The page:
Remembering Kara Tippetts, Two Years after Her Death

FOR MANY OF US, HER DEATH WAS PART OF ‘LIFE’S HARD’

Kara Tippetts, who died on March 22, 2015—two years ago this week—was a remarkable woman. She and her husband Jason had four beautiful children and a thriving new church that Jason started and where he serves as pastor. But soon after they moved to Colorado Springs to start that church, Kara discovered she had breast cancer. Despite aggressive treatment, the cancer spread throughout her body.

I had the chance to interview Kara at her home in Colorado just months before her death, and she told me then that she was “a terrible sick person. I hate being sick.” So it might have been easy for her to retreat into self-pity. Instead, she started blogging about her experiences with a remarkable transparency that immediately won her readers: 10,000 to 20,000 page views every day. A publisher discovered the blog, and the result was her first book “The Hardest Peace: Expecting Grace in the Midst of Life’s Hard.”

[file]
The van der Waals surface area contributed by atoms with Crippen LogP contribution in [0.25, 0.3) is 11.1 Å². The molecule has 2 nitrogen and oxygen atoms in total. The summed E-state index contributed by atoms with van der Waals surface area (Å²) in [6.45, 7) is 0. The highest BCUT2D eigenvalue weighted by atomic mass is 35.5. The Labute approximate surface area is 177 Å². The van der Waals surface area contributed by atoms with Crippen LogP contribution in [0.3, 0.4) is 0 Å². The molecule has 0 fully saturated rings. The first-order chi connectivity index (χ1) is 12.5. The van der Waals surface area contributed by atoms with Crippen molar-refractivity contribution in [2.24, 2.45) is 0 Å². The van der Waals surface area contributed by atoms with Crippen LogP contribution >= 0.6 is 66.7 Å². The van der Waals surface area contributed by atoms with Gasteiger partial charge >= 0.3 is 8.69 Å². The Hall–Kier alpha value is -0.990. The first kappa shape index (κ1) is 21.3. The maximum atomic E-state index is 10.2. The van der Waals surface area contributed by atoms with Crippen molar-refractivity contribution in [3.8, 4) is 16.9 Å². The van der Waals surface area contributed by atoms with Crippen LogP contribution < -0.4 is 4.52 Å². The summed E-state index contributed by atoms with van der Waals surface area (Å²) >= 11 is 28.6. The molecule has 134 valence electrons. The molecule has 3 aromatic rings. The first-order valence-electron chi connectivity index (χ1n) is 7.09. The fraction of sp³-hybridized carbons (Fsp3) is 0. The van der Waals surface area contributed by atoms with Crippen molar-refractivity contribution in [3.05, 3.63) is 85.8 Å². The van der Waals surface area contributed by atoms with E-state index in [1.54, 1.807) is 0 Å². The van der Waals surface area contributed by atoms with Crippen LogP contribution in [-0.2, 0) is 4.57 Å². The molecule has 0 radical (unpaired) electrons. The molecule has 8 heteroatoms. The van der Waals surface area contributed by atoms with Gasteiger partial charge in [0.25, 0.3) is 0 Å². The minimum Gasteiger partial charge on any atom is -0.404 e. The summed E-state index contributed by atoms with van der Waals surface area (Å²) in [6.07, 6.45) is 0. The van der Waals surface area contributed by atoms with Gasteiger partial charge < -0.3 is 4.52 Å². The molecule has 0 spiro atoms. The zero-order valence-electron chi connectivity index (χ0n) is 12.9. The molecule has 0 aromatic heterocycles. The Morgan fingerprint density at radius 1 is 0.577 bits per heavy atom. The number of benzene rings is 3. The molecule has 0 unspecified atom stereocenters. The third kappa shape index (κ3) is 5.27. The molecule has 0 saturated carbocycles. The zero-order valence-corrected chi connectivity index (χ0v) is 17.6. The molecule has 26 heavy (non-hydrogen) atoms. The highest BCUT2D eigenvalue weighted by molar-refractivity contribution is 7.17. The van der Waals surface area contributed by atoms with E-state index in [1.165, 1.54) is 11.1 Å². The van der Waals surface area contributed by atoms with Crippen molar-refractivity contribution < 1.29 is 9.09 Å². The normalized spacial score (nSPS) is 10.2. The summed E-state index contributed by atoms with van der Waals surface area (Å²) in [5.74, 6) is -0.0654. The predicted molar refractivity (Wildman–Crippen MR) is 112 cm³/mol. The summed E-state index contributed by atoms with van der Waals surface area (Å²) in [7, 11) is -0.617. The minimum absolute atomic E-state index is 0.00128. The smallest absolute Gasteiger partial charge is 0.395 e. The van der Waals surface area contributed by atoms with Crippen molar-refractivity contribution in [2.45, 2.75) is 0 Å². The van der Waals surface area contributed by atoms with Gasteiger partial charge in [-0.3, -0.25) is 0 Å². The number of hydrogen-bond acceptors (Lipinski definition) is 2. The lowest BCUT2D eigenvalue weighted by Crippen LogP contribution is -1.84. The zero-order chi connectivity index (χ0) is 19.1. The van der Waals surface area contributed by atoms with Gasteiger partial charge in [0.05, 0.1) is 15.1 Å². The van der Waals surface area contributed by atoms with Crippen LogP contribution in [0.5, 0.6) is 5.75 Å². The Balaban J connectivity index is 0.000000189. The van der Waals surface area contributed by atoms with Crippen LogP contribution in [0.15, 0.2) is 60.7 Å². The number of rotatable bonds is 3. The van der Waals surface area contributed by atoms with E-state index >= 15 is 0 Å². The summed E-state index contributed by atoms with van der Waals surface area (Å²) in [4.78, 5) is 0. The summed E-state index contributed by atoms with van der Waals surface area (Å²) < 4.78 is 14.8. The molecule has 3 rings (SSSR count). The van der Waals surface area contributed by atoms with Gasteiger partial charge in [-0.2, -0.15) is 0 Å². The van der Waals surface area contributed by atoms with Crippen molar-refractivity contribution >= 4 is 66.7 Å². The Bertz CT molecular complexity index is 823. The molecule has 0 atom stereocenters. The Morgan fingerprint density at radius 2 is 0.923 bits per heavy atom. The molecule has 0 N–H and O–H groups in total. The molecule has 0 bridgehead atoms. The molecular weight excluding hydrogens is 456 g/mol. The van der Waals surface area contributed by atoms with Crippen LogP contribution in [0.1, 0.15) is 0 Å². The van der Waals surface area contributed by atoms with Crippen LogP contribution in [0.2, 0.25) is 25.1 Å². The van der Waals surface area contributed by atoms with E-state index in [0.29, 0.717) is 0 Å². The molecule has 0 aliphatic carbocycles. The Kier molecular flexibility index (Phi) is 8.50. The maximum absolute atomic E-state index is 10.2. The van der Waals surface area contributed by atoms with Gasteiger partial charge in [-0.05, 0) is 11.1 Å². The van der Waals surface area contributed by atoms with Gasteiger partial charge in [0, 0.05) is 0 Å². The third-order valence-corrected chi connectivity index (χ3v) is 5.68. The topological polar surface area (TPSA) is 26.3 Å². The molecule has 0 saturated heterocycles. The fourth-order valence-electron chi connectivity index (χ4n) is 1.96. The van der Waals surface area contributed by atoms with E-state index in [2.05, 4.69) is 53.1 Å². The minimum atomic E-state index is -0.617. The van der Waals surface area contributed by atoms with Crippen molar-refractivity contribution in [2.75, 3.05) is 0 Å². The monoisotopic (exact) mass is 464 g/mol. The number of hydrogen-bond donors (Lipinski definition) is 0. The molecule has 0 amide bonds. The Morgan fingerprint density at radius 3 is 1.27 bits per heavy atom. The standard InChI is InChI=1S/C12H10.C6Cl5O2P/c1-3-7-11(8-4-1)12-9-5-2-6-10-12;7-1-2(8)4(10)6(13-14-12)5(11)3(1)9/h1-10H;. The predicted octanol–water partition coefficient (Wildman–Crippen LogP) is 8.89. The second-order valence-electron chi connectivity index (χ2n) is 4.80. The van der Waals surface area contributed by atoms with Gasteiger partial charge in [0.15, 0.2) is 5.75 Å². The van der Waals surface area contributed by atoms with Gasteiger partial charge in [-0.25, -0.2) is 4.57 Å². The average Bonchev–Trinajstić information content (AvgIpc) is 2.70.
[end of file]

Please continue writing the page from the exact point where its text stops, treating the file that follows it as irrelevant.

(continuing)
But despite intense prayer and all the efforts of medical professionals, Kara eventually did succumb to cancer. Hundreds came to her memorial service in Colorado Springs, and nearly 20,000 people watched the service online from all parts of the world.

Before she died, Kara Tippetts co-wrote another book, “Just Show Up: The Dance of Walking through Suffering Together.” And a year after her death, another book appeared, “And It Was Beautiful: Celebrating Life in the Midst of the Long Goodbye.”